A cold front that continues to march east across the country will bring heavy rain and thunderstorms to the Northeast starting Friday.
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The front is currently moving through the central part of the country, where rain is falling from the Upper Midwest to the Lower Mississippi Valley. This system is now producing wind-driven snow for parts of the Northern Plains, where blizzard warnings are currently in effect.
It will continue to move east on Thursday, where rain is expected from the Upper Great Lakes and Ohio Valley, south into the Tennessee Valley and Southeast.
By Friday morning, the rain will have moved into the Mid-Atlantic and Northeast. Before the morning rush, heavier showers are expected from northern New York, south through Pennsylvania, Maryland, and Washington D.C.
By around 8 a.m., the heavier showers and possible thunderstorms will be moving through places like Albany, Philadelphia and Dover. Drivers will need to allow for extra time on the roads as conditions will likely be slippery in those areas.
The rain will be clearing out in places like New York City and Washington, D.C., by about 1 p.m., which will make the evening commute Friday a bit easier than the morning commute for drivers in the I-95 corridor.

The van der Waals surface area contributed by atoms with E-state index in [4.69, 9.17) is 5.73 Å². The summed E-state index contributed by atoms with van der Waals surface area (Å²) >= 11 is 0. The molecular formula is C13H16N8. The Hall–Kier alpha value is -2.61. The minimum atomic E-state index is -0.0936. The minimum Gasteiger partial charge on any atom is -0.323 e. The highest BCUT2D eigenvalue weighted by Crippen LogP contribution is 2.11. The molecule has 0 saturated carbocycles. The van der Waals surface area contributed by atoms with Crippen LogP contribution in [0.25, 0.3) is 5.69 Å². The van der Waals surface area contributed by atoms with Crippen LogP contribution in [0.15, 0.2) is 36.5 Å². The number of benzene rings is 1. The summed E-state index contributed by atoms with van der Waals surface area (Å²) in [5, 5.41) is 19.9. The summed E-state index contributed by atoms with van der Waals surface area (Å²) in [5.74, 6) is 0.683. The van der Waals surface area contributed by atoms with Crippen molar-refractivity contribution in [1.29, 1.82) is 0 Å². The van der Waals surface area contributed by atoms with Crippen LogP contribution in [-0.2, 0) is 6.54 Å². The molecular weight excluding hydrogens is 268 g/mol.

It will take a little longer for the front to reach places like Hartford, Providence and Boston. So those areas will likely see a smooth ride during the morning commute, but you'll need to allow for extra time across the Northeast and New England for the evening commute, as that is when the heaviest of the rain is expected to be falling.
The Storm Prediction Center said there’s a marginal risk for severe thunderstorms from the Mid-Atlantic into New England on Friday afternoon as the strong front moves through the area. The main threats would be the heavy rain and strong winds associated with the storms.
However, there is also the risk for a few tornadoes in southern New England on Friday afternoon when the heaviest of the rain and storms push through the area.
The main areas of concern for possible tornadoes include areas from northern New Jersey, east across New York City and Long Island, Connecticut, Rhode Island and southern Massachusetts.
There is the potential for some flooding from northern New Jersey and New York City across New England through coastal Maine as the strong front moves through. It won't be a widespread flood event. Still, forecasters say that all of the recent rain in the area has made the region a bit saturated, so that's why there's a concern for some isolated flooding during the day Friday.
There isn't expected to be any blockbuster rain totals as the front moves through. A general 1 to 2 inches of rain is expected in southeastern Connecticut, Hartford, Boston, Albany and Portland. However, some local reports of 2 to 3 inches of rain can't be ruled out by the time things begin to clear out later on Friday afternoon and evening.
If there is one, the silver lining is that temperatures aren't expected to be too chilly. Generally, temperatures will be in the mid-60s in places like Washington, D.C., New York City and Boston. Cooler temperatures are expected further north into Burlington, Vermont and Bangor, Maine, where temperatures will be in the lower to mid-50s.